In the last post I recommended Better than Before, a book about habits. The advantage of a habit is that it requires no thought or decision-making; you just do it automatically, such as brushing your teeth and hair.
The people who get the best results and who achieve their fitness goals soonest are those who make exercise a habit. They say, “I walk 20 minutes at lunch time and 30 minutes after dinner. Strength training is Mondays and Wednesdays. Water aerobics Tuesdays. Yoga Friday.” They have a regular routine and just do it.
I’d like to recommend an excellent book about habits: Better than Before by Gretchen Rubin.
It’s a highly readable book chronicling the author’s exploration as to why habits are useful, how to create habits, how we sabotage our efforts, and how the strategies differ for different personality types.
There’s nothing ground-breaking here, but it’s an excellent summary of research you may have read previously, presented all in one place, in an easy-to-read style. You will doubtless pick up a tip or two that you hadn't considered---and wonder how you could have overlooked such a simple technique.
The book's content applies to all habits: cleaning your office, managing your work day, eating, and, of course, exercise.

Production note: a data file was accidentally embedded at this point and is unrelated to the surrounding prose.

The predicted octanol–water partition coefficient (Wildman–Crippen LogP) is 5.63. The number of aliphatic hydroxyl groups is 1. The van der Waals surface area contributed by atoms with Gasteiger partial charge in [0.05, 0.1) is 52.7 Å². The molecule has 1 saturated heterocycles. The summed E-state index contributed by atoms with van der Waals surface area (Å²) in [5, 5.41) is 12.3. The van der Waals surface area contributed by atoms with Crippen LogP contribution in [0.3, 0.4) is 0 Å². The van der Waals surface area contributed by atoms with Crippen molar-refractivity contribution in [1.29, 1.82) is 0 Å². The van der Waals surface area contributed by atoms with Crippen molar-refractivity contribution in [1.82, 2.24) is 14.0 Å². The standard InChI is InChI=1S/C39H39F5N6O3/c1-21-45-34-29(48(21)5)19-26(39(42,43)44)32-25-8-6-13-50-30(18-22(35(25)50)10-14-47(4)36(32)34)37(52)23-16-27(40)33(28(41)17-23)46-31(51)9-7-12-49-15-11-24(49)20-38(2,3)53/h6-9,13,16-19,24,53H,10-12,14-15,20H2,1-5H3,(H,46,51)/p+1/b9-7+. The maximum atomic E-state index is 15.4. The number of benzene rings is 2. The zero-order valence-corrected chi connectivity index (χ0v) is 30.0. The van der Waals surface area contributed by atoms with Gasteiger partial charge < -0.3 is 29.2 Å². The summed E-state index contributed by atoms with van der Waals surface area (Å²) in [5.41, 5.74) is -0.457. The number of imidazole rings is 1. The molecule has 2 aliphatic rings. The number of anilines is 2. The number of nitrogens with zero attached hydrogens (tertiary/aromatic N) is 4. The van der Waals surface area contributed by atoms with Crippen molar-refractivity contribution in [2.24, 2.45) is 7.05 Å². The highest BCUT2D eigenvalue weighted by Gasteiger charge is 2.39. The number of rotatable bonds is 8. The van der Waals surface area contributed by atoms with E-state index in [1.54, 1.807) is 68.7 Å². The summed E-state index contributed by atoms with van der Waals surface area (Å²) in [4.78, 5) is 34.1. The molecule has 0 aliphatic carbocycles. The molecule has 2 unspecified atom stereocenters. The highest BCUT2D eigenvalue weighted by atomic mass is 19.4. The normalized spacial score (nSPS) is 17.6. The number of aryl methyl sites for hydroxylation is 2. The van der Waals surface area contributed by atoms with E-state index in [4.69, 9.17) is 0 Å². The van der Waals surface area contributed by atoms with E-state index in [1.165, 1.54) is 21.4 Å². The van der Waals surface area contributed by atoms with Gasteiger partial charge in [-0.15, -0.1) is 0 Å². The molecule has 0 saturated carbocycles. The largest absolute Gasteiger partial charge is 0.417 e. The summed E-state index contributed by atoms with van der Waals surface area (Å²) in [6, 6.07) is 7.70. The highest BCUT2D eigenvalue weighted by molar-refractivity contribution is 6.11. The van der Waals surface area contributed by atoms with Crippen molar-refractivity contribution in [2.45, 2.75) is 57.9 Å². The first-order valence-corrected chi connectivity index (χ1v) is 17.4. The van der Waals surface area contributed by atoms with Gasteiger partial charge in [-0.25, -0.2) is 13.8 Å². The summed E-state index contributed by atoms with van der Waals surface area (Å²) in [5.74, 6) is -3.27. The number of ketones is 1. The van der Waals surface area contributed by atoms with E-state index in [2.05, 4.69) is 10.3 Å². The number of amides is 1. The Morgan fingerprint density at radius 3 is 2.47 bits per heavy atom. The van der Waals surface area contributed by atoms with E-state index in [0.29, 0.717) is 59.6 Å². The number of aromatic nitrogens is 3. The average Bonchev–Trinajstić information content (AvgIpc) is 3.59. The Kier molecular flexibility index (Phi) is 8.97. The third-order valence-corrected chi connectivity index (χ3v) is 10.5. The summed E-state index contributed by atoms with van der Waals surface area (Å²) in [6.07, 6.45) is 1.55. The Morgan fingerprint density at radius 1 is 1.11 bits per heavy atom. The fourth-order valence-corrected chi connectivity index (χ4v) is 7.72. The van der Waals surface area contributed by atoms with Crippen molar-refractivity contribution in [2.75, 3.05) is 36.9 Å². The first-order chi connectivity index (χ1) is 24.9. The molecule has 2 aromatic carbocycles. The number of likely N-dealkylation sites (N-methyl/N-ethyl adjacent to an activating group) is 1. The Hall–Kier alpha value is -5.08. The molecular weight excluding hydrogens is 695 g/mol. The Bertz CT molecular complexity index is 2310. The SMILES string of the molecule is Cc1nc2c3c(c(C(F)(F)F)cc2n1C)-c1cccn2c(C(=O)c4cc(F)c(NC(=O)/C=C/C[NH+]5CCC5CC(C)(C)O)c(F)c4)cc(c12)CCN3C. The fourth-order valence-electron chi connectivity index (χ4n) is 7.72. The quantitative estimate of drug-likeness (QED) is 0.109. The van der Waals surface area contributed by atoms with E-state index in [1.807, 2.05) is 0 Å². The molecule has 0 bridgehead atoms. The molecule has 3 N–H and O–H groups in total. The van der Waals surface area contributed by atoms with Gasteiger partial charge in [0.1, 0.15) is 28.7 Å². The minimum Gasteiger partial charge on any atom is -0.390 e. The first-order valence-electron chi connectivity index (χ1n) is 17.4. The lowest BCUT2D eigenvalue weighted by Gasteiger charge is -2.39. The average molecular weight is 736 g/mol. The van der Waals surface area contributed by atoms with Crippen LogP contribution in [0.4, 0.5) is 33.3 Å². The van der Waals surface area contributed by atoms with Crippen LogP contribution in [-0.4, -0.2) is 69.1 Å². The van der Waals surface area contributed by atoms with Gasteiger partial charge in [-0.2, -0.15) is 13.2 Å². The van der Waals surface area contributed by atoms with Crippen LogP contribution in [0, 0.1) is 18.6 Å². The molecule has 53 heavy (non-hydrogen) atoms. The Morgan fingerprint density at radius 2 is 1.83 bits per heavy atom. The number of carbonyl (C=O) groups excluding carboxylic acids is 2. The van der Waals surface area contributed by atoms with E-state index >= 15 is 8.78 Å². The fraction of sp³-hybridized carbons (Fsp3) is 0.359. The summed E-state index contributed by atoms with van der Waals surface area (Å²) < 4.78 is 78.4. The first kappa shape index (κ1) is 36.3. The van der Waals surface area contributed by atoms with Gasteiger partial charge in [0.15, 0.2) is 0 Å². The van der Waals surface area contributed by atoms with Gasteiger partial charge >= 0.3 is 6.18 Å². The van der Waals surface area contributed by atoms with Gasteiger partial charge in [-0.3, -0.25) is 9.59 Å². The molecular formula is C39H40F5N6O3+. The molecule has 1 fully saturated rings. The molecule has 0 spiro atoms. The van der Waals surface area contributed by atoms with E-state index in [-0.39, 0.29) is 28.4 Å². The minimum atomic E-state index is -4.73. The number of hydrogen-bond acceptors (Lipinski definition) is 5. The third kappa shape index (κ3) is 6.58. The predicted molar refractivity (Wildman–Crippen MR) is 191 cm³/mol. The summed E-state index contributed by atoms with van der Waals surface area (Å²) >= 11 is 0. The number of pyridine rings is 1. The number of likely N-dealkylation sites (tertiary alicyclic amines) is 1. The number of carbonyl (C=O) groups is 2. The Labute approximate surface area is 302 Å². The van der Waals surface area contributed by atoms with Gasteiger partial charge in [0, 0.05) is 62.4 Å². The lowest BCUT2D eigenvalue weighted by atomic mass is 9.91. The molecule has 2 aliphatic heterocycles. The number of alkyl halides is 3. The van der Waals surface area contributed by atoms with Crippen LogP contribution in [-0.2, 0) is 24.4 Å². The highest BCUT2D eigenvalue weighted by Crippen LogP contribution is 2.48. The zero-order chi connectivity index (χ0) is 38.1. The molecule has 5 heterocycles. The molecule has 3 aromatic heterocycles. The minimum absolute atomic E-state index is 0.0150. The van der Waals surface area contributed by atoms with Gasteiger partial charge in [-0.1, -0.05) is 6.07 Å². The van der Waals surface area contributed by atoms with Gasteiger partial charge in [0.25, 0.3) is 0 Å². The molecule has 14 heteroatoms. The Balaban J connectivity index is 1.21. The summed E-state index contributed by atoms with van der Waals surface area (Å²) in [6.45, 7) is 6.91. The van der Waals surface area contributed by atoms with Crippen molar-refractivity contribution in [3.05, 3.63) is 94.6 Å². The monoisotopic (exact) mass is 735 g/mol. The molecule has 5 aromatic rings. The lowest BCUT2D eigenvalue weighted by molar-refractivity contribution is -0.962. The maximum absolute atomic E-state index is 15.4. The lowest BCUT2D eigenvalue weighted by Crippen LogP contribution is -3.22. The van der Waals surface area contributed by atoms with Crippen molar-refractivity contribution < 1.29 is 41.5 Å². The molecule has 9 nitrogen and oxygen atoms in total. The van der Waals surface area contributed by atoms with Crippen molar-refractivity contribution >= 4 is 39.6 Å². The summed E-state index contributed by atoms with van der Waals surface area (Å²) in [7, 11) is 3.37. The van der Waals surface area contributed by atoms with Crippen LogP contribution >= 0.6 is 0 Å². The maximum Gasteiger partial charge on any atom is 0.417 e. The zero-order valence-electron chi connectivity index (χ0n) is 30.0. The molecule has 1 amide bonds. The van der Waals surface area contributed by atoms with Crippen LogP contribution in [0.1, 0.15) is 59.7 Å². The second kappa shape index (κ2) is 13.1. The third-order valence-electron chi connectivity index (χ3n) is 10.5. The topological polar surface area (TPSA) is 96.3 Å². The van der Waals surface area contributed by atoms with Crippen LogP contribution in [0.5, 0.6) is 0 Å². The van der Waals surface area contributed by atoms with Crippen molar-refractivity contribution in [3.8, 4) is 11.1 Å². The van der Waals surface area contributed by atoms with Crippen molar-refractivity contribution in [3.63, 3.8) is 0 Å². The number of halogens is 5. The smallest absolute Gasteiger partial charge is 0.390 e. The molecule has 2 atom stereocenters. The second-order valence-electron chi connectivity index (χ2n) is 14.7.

My only caveat: the author is a no-carbs fanatic. She doesn’t discriminate between simple ("bad") carbs, like cookies and complex ("good") carbs, like fruits, vegetables, and whole grains. So ignore that part and enjoy the rest.
3500 kcal = 1 lb ???
I was taught this formula at many workshops and in numerous publications. You probably have seen it, too.
For nearly 60 years, we were taught, through more than 35,000 textbooks, that to lose a pound of fat you needed to create a deficit of 3500 calories, through a combination of diet and exercise.
The diet and exercise part is still true, and it's still mostly diet that affects weight loss or gain. But that "magic" number of 3500 calories? No, it's not that straightforward. The number of calories in a pound of adipose tissue can range from 4000-9000 calories, depending on the contents (fat, cholesterol, triglicerides, water, and some other stuff) in a person's adipose tissue.
How did the number come about? An oversimplification of the science. If you want to read the geeky details, ask in the comments section and I'll provide references.
If you've been following the 3500-calorie rule and it hasn't worked for you, it's not your fault! You may need to take in fewer (and/or burn more) calories than 3500 to lose a pound.
So, how do you reach a healthy weight?
Use these tools:
Hint: The supertracker works better on desktop or laptop computers than on mobile devices, including tablets.
"People are not fat because they exercise too little. They are fat because they eat too much."
World Health Organization, 2012.
These reasons are all supported by research.
5. Better job performance
4. Workplace happiness
3. More brain power
2. Creative stimulation
1. Better paycheck: studies show those who exercise regularly earn 6-10% more and those who exercise the most, earn the most
Personal Trainer, Fitness Instructor since 1998.